The one person who can help her is the one person she does not want to help--Damon. Determined to possess her after what he views as Stefan's betrayal centuries ago, he offers Elena a deal: a few drops of her blood in return for him retrieving her diary. When Elena refuses, Damon works harder than ever to enter her mind and heart, trying to draw her away from Stefan. Time is running out before the contents of Elena's diary will be publicized all around town, and Elena finds herself struggling between Damon's offer and her loyalty to Stefan.
I felt that this half did an admirable job of reforming Elena's character from the self-centered ice queen into the girl who, while still harboring some selfish impulses, wants to be someone more. She is forced to recognize how selfish she has been and that she wants to be someone worthy of Stefan's ideals about honor and love. We don't see all that much of her relationship here, as it is more focused on her efforts to fight Damon and get him to leave her and her friends alone.
I have to admit that I really don't understand what makes certain readers attracted to Damon. I actually have to give Smith a lot of credit for creating such a polarizing character--some think he's just a bad boy waiting to be saved; I happen to think he's a complete monster. Not only is he responsible for murders and attacks over centuries (Stefan drinks only from animals, whereas Damon goes for human blood), he goes so far as to threaten to harm Elena's four-year-old sister if she doesn't obey him! He has no remorse and won't stop until he gets his way, and even if he comes off as over-the-top, his presence still felt genuinely threatening to Elena, Stefan, and the town at large.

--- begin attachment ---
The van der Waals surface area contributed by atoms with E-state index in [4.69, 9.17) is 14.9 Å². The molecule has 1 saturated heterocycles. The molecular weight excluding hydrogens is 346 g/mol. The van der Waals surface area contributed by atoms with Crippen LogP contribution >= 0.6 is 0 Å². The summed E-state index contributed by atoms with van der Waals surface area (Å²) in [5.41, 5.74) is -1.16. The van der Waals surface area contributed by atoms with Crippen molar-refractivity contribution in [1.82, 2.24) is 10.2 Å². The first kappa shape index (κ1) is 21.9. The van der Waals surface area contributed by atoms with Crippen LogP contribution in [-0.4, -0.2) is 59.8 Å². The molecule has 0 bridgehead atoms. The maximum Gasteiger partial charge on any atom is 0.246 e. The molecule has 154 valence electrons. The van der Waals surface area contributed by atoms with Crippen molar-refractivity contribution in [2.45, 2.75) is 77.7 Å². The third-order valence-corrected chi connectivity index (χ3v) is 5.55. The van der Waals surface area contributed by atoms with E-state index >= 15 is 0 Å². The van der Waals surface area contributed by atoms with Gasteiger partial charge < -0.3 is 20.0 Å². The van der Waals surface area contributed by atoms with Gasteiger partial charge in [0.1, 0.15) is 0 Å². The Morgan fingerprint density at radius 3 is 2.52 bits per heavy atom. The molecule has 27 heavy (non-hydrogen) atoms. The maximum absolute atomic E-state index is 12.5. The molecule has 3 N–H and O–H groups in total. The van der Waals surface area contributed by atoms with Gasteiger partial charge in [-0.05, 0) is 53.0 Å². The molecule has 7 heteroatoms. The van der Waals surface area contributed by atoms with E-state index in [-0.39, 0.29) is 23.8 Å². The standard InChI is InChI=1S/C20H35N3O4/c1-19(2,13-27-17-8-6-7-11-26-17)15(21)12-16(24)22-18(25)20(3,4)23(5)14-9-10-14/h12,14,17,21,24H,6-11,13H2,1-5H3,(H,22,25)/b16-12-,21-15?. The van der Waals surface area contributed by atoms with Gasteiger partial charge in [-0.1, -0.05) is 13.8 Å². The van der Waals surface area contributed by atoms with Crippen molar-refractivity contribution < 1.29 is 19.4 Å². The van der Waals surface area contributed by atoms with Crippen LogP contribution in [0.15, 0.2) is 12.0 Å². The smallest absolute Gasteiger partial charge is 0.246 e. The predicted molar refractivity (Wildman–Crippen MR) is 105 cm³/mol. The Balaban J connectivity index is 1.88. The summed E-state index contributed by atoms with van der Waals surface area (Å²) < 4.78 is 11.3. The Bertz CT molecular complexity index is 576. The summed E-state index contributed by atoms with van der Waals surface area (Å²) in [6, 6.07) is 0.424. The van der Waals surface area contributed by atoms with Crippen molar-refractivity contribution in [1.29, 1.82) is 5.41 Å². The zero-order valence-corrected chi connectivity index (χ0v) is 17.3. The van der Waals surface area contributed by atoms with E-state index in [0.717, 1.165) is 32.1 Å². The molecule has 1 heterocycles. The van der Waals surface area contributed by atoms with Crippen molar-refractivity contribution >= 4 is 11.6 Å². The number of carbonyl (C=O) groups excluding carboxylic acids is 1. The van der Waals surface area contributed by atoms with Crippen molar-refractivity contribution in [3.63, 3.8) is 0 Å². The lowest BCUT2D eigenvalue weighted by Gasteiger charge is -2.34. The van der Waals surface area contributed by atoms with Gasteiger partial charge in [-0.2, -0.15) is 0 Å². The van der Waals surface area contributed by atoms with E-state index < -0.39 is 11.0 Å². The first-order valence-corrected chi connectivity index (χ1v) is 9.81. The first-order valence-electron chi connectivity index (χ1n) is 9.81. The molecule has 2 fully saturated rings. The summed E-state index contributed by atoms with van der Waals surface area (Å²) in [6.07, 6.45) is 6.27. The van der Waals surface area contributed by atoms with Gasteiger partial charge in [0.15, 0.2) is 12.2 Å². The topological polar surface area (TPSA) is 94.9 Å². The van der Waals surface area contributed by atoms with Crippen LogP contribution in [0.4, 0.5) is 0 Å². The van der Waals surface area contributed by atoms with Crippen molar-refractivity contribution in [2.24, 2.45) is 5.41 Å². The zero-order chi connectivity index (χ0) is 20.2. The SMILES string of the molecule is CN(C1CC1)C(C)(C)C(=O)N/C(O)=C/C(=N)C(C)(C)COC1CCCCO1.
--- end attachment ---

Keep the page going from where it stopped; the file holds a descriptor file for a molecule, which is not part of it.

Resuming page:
So it's my opinion that what's going on between Elena, Stefan, and Damon isn't really a love triangle, because Stefan and Elena are the only ones in love! We never get any indication that Damon wants her for any reason other than to have her, period, and use that to screw over Stefan. He basically attempts to seduce Elena through mind games and manipulation, whereas Elena actively pursued Stefan and there is interest on both sides. I do feel that the marketing for this is somewhat misleading, as there is no love on Damon's side, just a really, really big sense of foreboding and menace.
All in all, though I know the series itself garners mixed opinions, it is worth it to give this one to teens looking for bigger books (the two books combined clock in at 494 pages) that have in interest in vampire fiction, and who might be interested to see an early example of the craze. For anyone concerned about romantic content, there's just some kissing that leads to blood-drinking (glossed over in short paragraphs, not described in great detail), although there's some pretty scary things going on, so I'd recommend this one to maybe 15 and up, unless you feel a younger child could handle it. Happy Halloween, everyone, and happy reading!